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1980 Australian federal election

1980 Australian federal election

← 1977 18 October 1980 1983 →

All 125 seats in the House of Representatives
63 seats were needed for a majority in the House
34 (of the 64) seats in the Senate
Registered9,023,592 Increase 5.55%
Turnout8,513,992 (94.35%)
(Decrease0.73 pp)
  First party Second party
 
Leader Malcolm Fraser Bill Hayden
Party Liberal/NCP coalition Labor
Leader since 21 March 1975 22 December 1977
Leader's seat Wannon (Vic.) Oxley (Qld.)
Last election 86 seats 38 seats
Seats won 74 seats 51 seats
Seat change Decrease12 Increase13
Popular vote 3,853,585 3,749,565
Percentage 46.40% 45.15%
Swing Decrease1.71 Increase5.50
TPP 50.40% 49.60%
TPP swing Decrease4.20 Increase4.20

Results by division for the House of Representatives, shaded by winning party's margin of victory.

Prime Minister before election

Malcolm Fraser
Liberal/NCP coalition

Subsequent Prime Minister

Malcolm Fraser
Liberal/NCP coalition

The 1980 Australian federal election was held in Australia on 18 October 1980. All 125 seats in the House of Representatives and 34 of the 64 seats in the Senate were up for election. The incumbent Liberal–NCP coalition government, led by Prime Minister Malcolm Fraser, was elected to a third term with a much reduced majority, defeating the opposition Labor Party led by Bill Hayden. This was the last federal election victory for the Coalition until the 1996 election.

Future Prime Minister Bob Hawke and future opposition leader and future Deputy Prime Minister Kim Beazley entered parliament at this election.

Issues and significance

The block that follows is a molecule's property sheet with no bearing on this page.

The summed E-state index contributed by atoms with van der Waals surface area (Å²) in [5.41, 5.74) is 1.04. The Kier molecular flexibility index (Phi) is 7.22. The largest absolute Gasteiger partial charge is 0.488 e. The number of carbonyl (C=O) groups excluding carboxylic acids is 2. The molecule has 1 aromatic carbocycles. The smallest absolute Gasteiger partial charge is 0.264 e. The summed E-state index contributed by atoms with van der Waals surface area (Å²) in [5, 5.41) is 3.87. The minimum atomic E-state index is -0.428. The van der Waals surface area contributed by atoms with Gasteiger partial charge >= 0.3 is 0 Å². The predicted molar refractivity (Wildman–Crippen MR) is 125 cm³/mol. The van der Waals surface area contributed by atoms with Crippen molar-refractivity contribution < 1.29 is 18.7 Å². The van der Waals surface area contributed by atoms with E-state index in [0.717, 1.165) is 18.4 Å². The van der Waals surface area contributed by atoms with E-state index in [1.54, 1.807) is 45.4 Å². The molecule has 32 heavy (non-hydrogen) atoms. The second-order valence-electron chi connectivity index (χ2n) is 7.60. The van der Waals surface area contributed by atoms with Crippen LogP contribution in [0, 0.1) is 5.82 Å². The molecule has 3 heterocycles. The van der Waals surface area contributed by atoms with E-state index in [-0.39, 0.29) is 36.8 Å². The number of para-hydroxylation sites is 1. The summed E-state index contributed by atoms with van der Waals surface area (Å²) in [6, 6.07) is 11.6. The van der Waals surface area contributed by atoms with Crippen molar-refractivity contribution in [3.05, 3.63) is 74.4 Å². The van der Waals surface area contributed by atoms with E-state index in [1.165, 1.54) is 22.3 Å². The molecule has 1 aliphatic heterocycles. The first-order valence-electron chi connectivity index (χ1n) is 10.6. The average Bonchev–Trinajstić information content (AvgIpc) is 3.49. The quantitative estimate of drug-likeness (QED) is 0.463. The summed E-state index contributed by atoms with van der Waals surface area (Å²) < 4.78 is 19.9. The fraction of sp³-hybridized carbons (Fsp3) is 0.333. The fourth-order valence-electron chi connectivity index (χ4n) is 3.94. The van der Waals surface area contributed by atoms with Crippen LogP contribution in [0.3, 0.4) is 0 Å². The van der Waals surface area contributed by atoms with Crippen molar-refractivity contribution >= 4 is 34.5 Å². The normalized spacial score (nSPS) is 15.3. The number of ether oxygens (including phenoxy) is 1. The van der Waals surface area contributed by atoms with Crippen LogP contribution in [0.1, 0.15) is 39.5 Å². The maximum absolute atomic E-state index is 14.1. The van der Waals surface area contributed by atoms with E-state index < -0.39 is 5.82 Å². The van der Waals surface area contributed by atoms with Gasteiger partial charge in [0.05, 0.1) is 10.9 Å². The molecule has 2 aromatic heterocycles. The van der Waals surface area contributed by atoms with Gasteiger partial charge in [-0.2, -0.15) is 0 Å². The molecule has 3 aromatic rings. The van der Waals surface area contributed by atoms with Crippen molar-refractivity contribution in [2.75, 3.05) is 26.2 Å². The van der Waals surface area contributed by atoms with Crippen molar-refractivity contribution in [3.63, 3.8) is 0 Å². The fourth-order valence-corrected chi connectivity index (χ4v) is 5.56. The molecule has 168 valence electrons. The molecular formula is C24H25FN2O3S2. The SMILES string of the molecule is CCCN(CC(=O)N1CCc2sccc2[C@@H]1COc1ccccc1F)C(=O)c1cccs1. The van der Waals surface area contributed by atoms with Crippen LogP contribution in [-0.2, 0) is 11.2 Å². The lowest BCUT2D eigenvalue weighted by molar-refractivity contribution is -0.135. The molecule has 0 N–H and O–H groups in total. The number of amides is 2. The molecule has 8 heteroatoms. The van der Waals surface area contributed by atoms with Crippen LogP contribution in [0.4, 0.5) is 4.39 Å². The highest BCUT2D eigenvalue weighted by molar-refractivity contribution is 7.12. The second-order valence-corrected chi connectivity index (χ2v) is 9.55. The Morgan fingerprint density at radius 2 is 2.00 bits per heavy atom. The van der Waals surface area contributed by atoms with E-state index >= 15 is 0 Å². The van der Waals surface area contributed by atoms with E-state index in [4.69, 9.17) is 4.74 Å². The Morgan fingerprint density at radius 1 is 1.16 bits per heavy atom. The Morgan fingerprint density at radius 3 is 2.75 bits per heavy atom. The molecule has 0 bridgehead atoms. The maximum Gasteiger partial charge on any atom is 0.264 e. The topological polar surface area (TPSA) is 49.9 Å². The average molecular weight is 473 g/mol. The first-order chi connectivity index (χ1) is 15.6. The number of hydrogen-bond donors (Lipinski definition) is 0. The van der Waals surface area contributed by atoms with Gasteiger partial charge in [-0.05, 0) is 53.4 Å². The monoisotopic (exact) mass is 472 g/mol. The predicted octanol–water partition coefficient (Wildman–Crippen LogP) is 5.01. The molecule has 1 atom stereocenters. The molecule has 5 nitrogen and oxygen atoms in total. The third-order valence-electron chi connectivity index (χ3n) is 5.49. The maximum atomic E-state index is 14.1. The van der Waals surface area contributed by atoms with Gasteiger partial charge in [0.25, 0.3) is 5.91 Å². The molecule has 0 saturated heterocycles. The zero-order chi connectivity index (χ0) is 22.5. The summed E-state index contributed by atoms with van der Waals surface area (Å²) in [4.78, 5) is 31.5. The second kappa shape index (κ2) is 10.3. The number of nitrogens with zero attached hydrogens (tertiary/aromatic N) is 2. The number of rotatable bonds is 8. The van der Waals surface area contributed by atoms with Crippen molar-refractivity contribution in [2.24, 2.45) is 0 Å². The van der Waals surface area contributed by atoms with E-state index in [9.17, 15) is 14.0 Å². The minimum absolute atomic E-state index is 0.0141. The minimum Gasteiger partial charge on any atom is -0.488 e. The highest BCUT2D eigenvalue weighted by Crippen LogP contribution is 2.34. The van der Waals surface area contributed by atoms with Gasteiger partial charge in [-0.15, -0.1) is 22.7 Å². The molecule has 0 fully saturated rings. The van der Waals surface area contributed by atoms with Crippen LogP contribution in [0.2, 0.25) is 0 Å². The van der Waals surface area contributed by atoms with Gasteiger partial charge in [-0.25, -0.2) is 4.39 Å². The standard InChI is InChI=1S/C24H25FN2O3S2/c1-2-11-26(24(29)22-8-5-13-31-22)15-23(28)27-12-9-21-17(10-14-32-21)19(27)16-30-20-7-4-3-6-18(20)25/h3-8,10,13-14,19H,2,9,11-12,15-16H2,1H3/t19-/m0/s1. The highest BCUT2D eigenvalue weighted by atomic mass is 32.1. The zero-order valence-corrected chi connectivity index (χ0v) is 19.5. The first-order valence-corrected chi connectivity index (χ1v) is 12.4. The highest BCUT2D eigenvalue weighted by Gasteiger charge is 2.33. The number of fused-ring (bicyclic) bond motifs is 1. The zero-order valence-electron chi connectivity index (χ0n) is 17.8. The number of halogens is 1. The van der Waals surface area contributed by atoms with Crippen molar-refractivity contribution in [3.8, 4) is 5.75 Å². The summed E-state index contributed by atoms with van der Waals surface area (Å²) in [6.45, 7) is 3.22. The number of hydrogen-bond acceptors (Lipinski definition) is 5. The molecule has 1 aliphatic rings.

The Fraser Government had lost a degree of popularity within the electorate by 1980. The economy had been performing poorly since the 1973 oil shock. However, Hayden was not seen as having great electoral prospects.[1] Perhaps as evidence of this, then ACTU President Bob Hawke (elected to parliament in the election as the member for Wills) and then Premier of New South Wales Neville Wran featured heavily in the campaign, almost as heavily as Hayden.

Results

House of Representatives

Government (74)
Coalition
  Liberal (54)
  NCP (19)
  CLP (1)

Opposition (51)
  Labor (51)
House of Reps (IRV) — 1980–83—Turnout 94.35% (CV) — Informal 2.45%
Party Votes % Swing Seats Change
  Liberal–NCP coalition 3,853,585 46.40 –1.71 74 –12
  Liberal 3,108,517 37.43 −0.66 54 −13
  National Country  726,263 8.74 −1.07 19 +1
  Country Liberal 18,805 0.23 +0.02 1 0
  Labor 3,749,565 45.15 +5.50 51 +13
  Democrats 546,032 6.57 −2.81 0 0
  Democratic Labor 25,456 0.31 −1.12 0 0
  Progress 17,040 0.21 −0.39 0 0
  Socialist Workers 16,920 0.20 +0.20 0 0
  Communist 11,318 0.14 −0.04 0 0
  Socialist Labour 10,051 0.12 +0.12 0 0
  NPWA 8,915 0.11 +0.11 0 0
  Progressive Conservative 3,620 0.04 +0.04 0 0
  United Christian 2,050 0.02 +0.02 0 0
  Imperial British Conservative 1,515 0.02 +0.02 0 0
  Australia 701 0.01 +0.01 0 0
  Marijuana 486 0.01 +0.01 0 0
  Independent 58,338 0.70 +0.07 0 0
  Total 8,305,633     125 +1
Two-party-preferred (estimated)
  Coalition Win 50.40 −4.20 74 −12
  Labor   49.60 +4.20 51 +13
Popular vote
Labor
45.15%
Liberal
37.43%
National
8.97%
Democrats
6.57%
Other
1.88%
Two-party-preferred vote
Coalition
50.40%
Labor
49.60%
Parliament seats
Coalition
59.20%
Labor
40.80%

Senate

Government (31)
Coalition
  Liberal (27)
  NCP (3)
  CLP (1)

Opposition (27)
  Labor (27)

Crossbench (6)
  Democrats (5)
  Independent (1)
Senate (STV) — 1980–83—Turnout 94.35% (CV) — Informal 9.65%
Party Votes % Swing Seats won Total seats Change
  Liberal–NCP coalition 3,352,521 43.58 –1.98 15 31 –3